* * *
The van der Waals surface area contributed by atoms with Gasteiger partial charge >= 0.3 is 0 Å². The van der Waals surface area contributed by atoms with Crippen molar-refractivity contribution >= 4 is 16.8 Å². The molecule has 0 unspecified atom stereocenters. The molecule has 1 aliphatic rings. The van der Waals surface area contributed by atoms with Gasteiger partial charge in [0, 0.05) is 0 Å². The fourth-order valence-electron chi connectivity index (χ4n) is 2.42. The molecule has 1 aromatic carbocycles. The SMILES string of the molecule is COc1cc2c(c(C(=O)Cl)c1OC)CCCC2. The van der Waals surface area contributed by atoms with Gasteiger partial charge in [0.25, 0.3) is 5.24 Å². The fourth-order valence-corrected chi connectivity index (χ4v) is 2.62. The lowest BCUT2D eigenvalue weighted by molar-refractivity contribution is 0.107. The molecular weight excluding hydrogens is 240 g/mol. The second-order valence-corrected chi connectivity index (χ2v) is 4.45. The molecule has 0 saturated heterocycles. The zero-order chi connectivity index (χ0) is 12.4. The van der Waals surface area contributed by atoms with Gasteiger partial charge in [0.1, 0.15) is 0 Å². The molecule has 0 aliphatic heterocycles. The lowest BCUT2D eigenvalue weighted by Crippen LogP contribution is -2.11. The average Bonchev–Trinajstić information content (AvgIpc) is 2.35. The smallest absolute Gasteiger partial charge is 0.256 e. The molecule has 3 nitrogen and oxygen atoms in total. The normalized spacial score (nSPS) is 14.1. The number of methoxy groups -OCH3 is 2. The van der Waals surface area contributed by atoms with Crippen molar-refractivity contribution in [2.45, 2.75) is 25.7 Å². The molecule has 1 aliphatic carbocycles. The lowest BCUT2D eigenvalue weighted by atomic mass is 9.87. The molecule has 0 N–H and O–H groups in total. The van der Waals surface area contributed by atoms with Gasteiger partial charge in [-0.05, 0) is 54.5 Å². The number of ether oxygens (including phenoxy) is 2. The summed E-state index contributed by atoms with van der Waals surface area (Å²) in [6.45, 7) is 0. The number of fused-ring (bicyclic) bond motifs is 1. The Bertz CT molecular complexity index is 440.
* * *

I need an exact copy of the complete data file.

The van der Waals surface area contributed by atoms with Gasteiger partial charge >= 0.3 is 0 Å². The van der Waals surface area contributed by atoms with Crippen molar-refractivity contribution >= 4 is 16.8 Å². The molecule has 0 unspecified atom stereocenters. The molecule has 1 aliphatic rings. The van der Waals surface area contributed by atoms with Gasteiger partial charge in [0, 0.05) is 0 Å². The fourth-order valence-electron chi connectivity index (χ4n) is 2.42. The molecule has 1 aromatic carbocycles. The SMILES string of the molecule is COc1cc2c(c(C(=O)Cl)c1OC)CCCC2. The van der Waals surface area contributed by atoms with Gasteiger partial charge in [0.25, 0.3) is 5.24 Å². The fourth-order valence-corrected chi connectivity index (χ4v) is 2.62. The lowest BCUT2D eigenvalue weighted by molar-refractivity contribution is 0.107. The molecular weight excluding hydrogens is 240 g/mol. The second-order valence-corrected chi connectivity index (χ2v) is 4.45. The molecule has 0 saturated heterocycles. The zero-order chi connectivity index (χ0) is 12.4. The van der Waals surface area contributed by atoms with Gasteiger partial charge in [0.1, 0.15) is 0 Å². The molecule has 0 aliphatic heterocycles. The lowest BCUT2D eigenvalue weighted by Crippen LogP contribution is -2.11. The average Bonchev–Trinajstić information content (AvgIpc) is 2.35. The smallest absolute Gasteiger partial charge is 0.256 e. The molecule has 3 nitrogen and oxygen atoms in total. The normalized spacial score (nSPS) is 14.1. The number of methoxy groups -OCH3 is 2. The van der Waals surface area contributed by atoms with Crippen molar-refractivity contribution in [2.45, 2.75) is 25.7 Å². The molecule has 1 aliphatic carbocycles. The lowest BCUT2D eigenvalue weighted by atomic mass is 9.87. The molecule has 0 N–H and O–H groups in total. The van der Waals surface area contributed by atoms with Gasteiger partial charge in [-0.05, 0) is 54.5 Å². The number of ether oxygens (including phenoxy) is 2. The summed E-state index contributed by atoms with van der Waals surface area (Å²) in [6.45, 7) is 0. The number of fused-ring (bicyclic) bond motifs is 1. The Bertz CT molecular complexity index is 440.